Big and ugly is the only way to describe yesterday’s market fall in which the widely followed S&P; 500 index fell 6.1% to its lowest level in five years.
This bear has more muscle and momentum than many expected, which is reflected by the simple fact that the S&P; has now lost almost 32% since our domestic sell signal was generated effective 6/23/08. That’s in only four months!
Despite clear evidence of a bear market, some simply can’t make a 100% commitment to the fact that staying on the sidelines is a wise thing to do. I was reminded of that as I read an article by Merrill’s strategist Richard Bernstein titled “New bull market nowhere in sight.”
It’s not a worthwhile read but the bottom-line is that he talks out of both sides of his mouth. According to him, there is no bull market in sight for years yet he favors having portfolio exposure to stocks of 50%.
Huh? If that is confusing to you, it makes perfect sense to me. If he would promote a 100% cash position, he’d be digging his own grave. What then would Merrill’s commissioned army of thousands of hungry sales people sell? This way, they still have a reason to call you and try to sell you stocks that are heading south or structure worthless fully diversified portfolios.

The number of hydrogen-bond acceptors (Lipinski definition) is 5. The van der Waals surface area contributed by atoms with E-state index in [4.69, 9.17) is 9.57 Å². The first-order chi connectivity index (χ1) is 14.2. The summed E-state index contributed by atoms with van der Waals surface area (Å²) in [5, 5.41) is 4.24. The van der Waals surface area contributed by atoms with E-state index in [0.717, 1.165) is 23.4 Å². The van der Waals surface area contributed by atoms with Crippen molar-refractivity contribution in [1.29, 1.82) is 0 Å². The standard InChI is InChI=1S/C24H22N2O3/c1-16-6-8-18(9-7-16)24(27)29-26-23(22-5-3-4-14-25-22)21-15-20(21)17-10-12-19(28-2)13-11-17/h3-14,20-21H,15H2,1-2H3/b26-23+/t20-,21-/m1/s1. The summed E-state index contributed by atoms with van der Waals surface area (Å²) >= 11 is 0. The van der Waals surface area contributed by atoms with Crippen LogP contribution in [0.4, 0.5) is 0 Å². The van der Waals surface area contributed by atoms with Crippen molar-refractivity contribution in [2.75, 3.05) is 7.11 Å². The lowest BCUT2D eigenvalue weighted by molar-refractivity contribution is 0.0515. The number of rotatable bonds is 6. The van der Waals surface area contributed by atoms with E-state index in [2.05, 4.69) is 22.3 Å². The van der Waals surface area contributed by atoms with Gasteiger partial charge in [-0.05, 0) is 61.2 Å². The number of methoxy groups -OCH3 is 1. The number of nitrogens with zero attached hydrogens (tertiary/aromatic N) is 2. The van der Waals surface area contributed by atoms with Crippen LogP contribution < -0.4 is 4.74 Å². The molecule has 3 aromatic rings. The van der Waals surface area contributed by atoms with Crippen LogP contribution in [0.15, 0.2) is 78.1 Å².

I can see why this man is Merrill’s strategist…
Here’s another tidbit of an embarrassing PR disaster that happened yesterday and did not influence the markets positively. At a congressional hearing, the top brass of the nation’s bond-rating companies struggled to explain away e-mails that said the agencies would give anything a decent rating if the price was right. One Standard & Poor’s analyst told a colleague the company would rate a deal even if it had been “structured by cows.”
This underscores the absolute uselessness of ratings companies as Mish over at Global EconomicTrends has been mentioning for over a year.